Dir/scr: Jacques Doillon. France. 2013. 112mins
Imagine a wordy French rom-com with the comedy taken out and replaced by all-in wrestling and you have Love Battles, indie director Jacques Doillon’s latest low-budget relationship drama. Leads Sara Forestier and James Thieree give their all as a couple of country neighbours whose odd courtship escalates into a series of no-holds-barred brawls – which are so realistically staged that you just hope there was an ambulance standing by on the set. But their courage as actors is not enough to save a self-important film that tries to make up for its undernourished storyline with reams over-scripted dialogue. The sex, when it finally comes, does little to relieve the tedium, even though the two lovers get down and dirty in a muddy pond.
A synopsis which might be described as ‘Fight Club meets Mr And Mrs Smith’ could have made for a far more compelling and challenging film than this.
Though it corresponds almost exactly to a certain generation’s idea of a European arthouse movie – endless talk as the price you pay for a few minutes of a man and a woman doing it like they do on Discovery Channel – things have moved on since the days when Woody Allen was lured into a New York cinema to view Summer With Monika by the promise of seeing Harriet Andersen in the buff. While a few moviegoers may be so enamoured of the film’s premise as to forgive its longueurs and absurdities, or taken in by the naked-pond-grapple poster, they will be a niche crowd, even on home turf. Abroad, Love Battles is likely to match the near-invisibility of the director’s last, Me, You and Us.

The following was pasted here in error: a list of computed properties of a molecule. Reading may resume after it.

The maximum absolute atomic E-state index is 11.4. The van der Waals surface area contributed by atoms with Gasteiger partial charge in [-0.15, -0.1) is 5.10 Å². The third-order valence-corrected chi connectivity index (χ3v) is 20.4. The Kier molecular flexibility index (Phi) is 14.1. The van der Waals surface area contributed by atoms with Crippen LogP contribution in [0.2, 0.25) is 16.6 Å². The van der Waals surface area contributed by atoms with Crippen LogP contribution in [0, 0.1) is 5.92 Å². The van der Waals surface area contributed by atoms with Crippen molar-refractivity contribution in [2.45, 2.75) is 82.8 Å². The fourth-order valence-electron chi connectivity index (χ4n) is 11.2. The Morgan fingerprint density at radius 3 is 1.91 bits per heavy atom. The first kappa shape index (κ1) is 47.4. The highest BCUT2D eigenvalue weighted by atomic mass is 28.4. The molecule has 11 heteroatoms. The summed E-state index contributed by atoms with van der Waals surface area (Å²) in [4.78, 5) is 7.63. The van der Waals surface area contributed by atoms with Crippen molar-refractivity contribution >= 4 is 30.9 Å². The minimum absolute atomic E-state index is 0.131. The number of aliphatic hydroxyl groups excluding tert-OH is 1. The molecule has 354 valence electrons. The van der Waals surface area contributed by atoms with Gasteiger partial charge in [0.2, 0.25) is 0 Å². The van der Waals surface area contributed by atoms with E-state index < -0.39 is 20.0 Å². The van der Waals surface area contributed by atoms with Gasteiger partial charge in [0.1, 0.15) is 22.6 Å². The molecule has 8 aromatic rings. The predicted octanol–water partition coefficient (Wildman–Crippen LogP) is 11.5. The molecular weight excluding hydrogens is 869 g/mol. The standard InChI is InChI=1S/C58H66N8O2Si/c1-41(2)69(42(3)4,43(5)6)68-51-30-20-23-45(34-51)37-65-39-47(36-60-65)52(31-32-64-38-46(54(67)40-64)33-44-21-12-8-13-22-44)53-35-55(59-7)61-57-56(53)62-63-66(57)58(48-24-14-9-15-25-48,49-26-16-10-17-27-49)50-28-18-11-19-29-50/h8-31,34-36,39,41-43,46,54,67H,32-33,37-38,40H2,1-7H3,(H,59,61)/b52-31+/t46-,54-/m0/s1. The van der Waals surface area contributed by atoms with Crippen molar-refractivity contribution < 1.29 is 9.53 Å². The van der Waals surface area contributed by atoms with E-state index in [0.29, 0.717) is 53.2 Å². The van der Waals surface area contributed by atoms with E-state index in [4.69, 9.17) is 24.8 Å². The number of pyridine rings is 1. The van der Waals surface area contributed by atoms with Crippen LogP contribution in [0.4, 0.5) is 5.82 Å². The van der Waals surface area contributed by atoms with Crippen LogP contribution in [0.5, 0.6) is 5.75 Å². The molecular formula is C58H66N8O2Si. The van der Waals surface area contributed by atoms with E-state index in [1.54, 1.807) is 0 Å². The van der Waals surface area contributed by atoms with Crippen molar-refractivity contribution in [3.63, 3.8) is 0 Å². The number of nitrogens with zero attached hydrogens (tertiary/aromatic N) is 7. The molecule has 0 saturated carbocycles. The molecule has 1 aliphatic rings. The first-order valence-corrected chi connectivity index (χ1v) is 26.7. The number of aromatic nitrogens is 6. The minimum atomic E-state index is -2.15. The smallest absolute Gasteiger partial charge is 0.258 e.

It’s a shame, as a synopsis which might be described as ‘Fight Club meets Mr And Mrs Smith’ could have made for a far more compelling and challenging film than this. Doillon opens with a wordily flirtatious meeting between a never-named young woman (Forestier) and man (Thieree) in an idyllic French rural setting in high summer. He seems to live there, in a pretty brick house which he is busy renovating; she has come, it transpires, to attend the funeral of her father, who she obviously had and has issues with, and to divide up the contents of his home with her married sister (Szpindel).
Forestier’s character once slept over in the love interest’s house, it transpires, but mutual misunderstandings prevented a consummation. It’s a reconstruction of that failed sleepover that develops into the couple’s first tussle, with verbal sparring (“your boner was to ward me off” is a highlight) soon followed by physical grappling. Finding themselves oddly energised, and turned on, by their fight, the two continue to meet for further knockabouts, graduating from mild wrestling to slaps, DIY judo moves, hair-pulling and head-bashing.
In the meantime, the moody, mercurious Forestier character is working though her anger at her late father’s lack of affection, and agonising over whether or not to put in a claim for the piano that he pressurised her into practising on as a girl. In case we hadn’t got the message, the connection between fighting, mourning and her father-anger is made blindingly obvious by the smug Thieree character’s smart-ass comments. A girlfriend (Mollaret) who Forestier’s character confides in via Skype identifies the man’s portentous drivel quite accurately as ‘pop psychology’; but the woman seems up for it nevertheless, and even pitches in with some cod-Freud lines of her own.
Shooting is obtrusively handheld, all the better to capture the ringside action; and most scenes are shot in the glaring light of high summer – an attempt, perhaps, to supply the heat that is lacking in the chemical reaction between him and her. Though Forestier’s character is more approachable than the frankly unbearable Thieree character, both, in the end, are people we want to slap. And the fact that they do the job for us is little compensation.
Production companies: Daniel Marquet Doillon et Comp, Groupe 2
International sales: Doc & Film International, www.docandfilm.com
Producers: Jacques Doillon, Daniel Marquet
Cinematography: Laurent Fenard, Laurent Chalet
Editor: Marie Da Costa
Production designer: Anais Romand
Main cast: Sara Forestier, James Thieree, Louise Szpindel, Mahault Mollaret